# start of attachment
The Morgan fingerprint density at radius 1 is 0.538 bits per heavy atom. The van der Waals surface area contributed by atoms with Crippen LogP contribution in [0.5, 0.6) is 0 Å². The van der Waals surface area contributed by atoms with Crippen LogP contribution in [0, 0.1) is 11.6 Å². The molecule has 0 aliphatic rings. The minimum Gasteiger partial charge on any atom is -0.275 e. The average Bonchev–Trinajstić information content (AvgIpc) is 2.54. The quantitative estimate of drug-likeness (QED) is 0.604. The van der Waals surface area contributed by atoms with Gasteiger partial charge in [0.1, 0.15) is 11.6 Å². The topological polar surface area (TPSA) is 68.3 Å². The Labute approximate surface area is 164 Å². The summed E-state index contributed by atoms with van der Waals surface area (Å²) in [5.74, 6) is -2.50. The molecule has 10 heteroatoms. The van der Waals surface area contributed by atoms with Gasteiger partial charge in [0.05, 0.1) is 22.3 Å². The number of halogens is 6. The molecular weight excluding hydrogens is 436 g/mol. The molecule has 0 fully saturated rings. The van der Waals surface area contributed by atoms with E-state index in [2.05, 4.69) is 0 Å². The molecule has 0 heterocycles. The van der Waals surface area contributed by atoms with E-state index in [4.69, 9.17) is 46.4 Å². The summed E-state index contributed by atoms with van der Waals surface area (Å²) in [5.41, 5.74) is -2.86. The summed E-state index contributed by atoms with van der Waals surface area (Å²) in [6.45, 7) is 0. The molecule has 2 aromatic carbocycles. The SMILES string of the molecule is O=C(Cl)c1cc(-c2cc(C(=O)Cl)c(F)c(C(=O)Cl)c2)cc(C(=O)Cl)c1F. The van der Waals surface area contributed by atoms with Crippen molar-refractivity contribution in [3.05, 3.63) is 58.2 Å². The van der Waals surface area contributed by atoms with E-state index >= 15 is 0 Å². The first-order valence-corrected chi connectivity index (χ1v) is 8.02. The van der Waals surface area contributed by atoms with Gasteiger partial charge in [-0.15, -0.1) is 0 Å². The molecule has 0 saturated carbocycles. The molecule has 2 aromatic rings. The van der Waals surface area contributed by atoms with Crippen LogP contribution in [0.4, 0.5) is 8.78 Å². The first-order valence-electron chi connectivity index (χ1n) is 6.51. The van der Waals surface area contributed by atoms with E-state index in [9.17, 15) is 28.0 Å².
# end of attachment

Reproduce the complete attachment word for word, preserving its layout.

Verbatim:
The Morgan fingerprint density at radius 1 is 0.538 bits per heavy atom. The van der Waals surface area contributed by atoms with Crippen LogP contribution in [0.5, 0.6) is 0 Å². The van der Waals surface area contributed by atoms with Crippen LogP contribution in [0, 0.1) is 11.6 Å². The molecule has 0 aliphatic rings. The minimum Gasteiger partial charge on any atom is -0.275 e. The average Bonchev–Trinajstić information content (AvgIpc) is 2.54. The quantitative estimate of drug-likeness (QED) is 0.604. The van der Waals surface area contributed by atoms with Gasteiger partial charge in [0.1, 0.15) is 11.6 Å². The topological polar surface area (TPSA) is 68.3 Å². The Labute approximate surface area is 164 Å². The summed E-state index contributed by atoms with van der Waals surface area (Å²) in [5.74, 6) is -2.50. The molecule has 10 heteroatoms. The van der Waals surface area contributed by atoms with Gasteiger partial charge in [0.05, 0.1) is 22.3 Å². The number of halogens is 6. The molecular weight excluding hydrogens is 436 g/mol. The molecule has 0 fully saturated rings. The van der Waals surface area contributed by atoms with E-state index in [2.05, 4.69) is 0 Å². The molecule has 0 heterocycles. The van der Waals surface area contributed by atoms with E-state index in [4.69, 9.17) is 46.4 Å². The summed E-state index contributed by atoms with van der Waals surface area (Å²) in [5.41, 5.74) is -2.86. The summed E-state index contributed by atoms with van der Waals surface area (Å²) in [6.45, 7) is 0. The molecule has 2 aromatic carbocycles. The SMILES string of the molecule is O=C(Cl)c1cc(-c2cc(C(=O)Cl)c(F)c(C(=O)Cl)c2)cc(C(=O)Cl)c1F. The van der Waals surface area contributed by atoms with Crippen molar-refractivity contribution in [3.05, 3.63) is 58.2 Å². The van der Waals surface area contributed by atoms with E-state index >= 15 is 0 Å². The first-order valence-corrected chi connectivity index (χ1v) is 8.02. The van der Waals surface area contributed by atoms with Gasteiger partial charge in [-0.15, -0.1) is 0 Å². The molecule has 0 saturated carbocycles. The molecule has 2 aromatic rings. The van der Waals surface area contributed by atoms with Crippen LogP contribution in [0.4, 0.5) is 8.78 Å². The first-order valence-electron chi connectivity index (χ1n) is 6.51. The van der Waals surface area contributed by atoms with E-state index in [9.17, 15) is 28.0 Å².